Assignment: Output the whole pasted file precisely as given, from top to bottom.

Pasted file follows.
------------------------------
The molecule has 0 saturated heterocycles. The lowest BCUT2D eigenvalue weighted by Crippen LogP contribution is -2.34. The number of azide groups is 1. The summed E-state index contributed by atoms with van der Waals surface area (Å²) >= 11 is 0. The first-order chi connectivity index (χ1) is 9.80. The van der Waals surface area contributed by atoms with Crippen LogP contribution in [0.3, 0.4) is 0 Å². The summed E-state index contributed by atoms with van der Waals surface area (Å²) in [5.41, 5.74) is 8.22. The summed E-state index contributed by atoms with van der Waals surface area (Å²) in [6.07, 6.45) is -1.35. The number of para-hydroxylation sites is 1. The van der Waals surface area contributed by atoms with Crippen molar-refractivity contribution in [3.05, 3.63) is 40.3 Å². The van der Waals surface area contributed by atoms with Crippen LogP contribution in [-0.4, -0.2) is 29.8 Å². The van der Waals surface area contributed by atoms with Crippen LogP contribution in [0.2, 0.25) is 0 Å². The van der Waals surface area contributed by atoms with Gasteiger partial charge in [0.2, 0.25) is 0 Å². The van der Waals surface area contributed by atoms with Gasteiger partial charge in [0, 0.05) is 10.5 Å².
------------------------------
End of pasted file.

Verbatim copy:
The molecule has 0 saturated heterocycles. The lowest BCUT2D eigenvalue weighted by Crippen LogP contribution is -2.34. The number of azide groups is 1. The summed E-state index contributed by atoms with van der Waals surface area (Å²) >= 11 is 0. The first-order chi connectivity index (χ1) is 9.80. The van der Waals surface area contributed by atoms with Crippen LogP contribution in [0.3, 0.4) is 0 Å². The summed E-state index contributed by atoms with van der Waals surface area (Å²) in [5.41, 5.74) is 8.22. The summed E-state index contributed by atoms with van der Waals surface area (Å²) in [6.07, 6.45) is -1.35. The number of para-hydroxylation sites is 1. The van der Waals surface area contributed by atoms with Crippen molar-refractivity contribution in [3.05, 3.63) is 40.3 Å². The van der Waals surface area contributed by atoms with Crippen LogP contribution in [-0.4, -0.2) is 29.8 Å². The van der Waals surface area contributed by atoms with Crippen LogP contribution in [0.2, 0.25) is 0 Å². The van der Waals surface area contributed by atoms with Gasteiger partial charge in [0.2, 0.25) is 0 Å². The van der Waals surface area contributed by atoms with Gasteiger partial charge in [0, 0.05) is 10.5 Å².